Anonymous letters, it seems, play a large role in Hong Kong. Whenever anyone suffers a grievance, real or imagined, the first thing he or she seems to do is to sit down and write an anonymous letter, accusing someone - a superior, a government department or a private company - of all kinds of imaginable evils. And, to make sure the letters have an impact, they are routinely copied to the press, to members of the Legislative Council, to the chief executive, and to the Independent Commission Against Corruption.
And, it seems, many of these anonymous letter-writers are taken seriously. Some newspapers faithfully reproduce their claims, without first confirming them. Then, after the report has appeared in the papers, government officials and Legco members are asked to comment. Someone calls on the ICAC to investigate. Before long, there is a full-blown scandal, based on nothing more than the contents of anonymous letters. Meanwhile, the reputation of the individual, institution or company may suffer irreparable damage.
Some charges, of course, are so far-fetched that they are immediately dismissed. Others, however, sound credible on the surface, going into minute detail. It is only after time-consuming efforts that the anonymous accusers can be discredited. In the meantime, so much mud has been thrown that some is likely to stick.
In recent months, for example, there has been a flood of anonymous letters directed at Andrew Sheng, chairman of the Securities and Futures Commission. They accused Mr Sheng, among other things, of cronyism (that, and corruption, seem to be the two favourite charges of anonymous letter-writers) and of helping a senior executive on his staff to evade tax.
Because the charges were given credence by the media and other reputable organisations, the SFC had to launch an investigation. Since this could not be done by the institution itself, it had to seek the services of an outside party - PricewaterhouseCoopers - which, after a prolonged (and no doubt costly) investigation decided there was nothing to the anonymous allegations.
Mr Sheng has not only been the victim of anonymous charges, he has also been the recipient of anonymous letters accusing other people of nefarious dealings. An anonymous letter, supposedly signed by a group of Shun Tak shareholders, was sent to Paul Chow Man-yiu, the chief executive of Hong Kong Exchanges and Clearing, and copies were sent to Mr Sheng in his role as chairman of the SFC, as well as to the media, the Commercial Crimes Bureau, the ICAC, the Hong Kong Monetary Authority and the chief executive.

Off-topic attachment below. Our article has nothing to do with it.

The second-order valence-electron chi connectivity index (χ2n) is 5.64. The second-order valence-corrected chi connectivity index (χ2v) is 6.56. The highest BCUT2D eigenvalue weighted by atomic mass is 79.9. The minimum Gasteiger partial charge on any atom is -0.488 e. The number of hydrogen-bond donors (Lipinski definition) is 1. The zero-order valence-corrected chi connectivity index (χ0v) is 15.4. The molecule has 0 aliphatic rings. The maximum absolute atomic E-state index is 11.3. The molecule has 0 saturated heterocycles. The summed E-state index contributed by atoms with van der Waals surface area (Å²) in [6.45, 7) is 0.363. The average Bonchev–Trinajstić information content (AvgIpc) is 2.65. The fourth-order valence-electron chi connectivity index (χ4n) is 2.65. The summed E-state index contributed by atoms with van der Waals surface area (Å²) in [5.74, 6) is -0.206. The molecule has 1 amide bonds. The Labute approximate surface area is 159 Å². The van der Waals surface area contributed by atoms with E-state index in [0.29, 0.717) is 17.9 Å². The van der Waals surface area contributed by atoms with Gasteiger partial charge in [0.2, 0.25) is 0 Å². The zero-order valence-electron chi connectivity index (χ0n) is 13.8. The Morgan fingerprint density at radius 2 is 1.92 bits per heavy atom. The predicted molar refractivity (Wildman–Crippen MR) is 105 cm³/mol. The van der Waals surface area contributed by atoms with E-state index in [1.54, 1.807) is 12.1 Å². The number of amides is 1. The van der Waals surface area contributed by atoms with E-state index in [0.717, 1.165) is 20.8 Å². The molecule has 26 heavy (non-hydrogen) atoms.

Recently, there has been a spate of anonymous letters concerning mainland companies. Many are about companies making their first public offering. This is understandable, since many do not have the transparency of their Hong Kong counterparts. Hong Kong Exchanges and Clearing has described anonymous complaints as a worrying trend.
Ordinarily, anonymous letters should not be taken seriously. Obviously, there are exceptions. There have been anonymous tips to the police that have resulted in arrests and convictions.
But generally speaking, the more open an organisation or society, the less room there is for spiteful, anonymous letter-writers.
The cure for the problem is to make institutions, the government and society as open as possible. One small step in that direction would be the opening up of all advisory committee meetings to the public. A little sunshine can go a long way towards resolving the problem of anonymous complaints. Frank Ching is a Hong Kong-based journalist and commentator email@example.com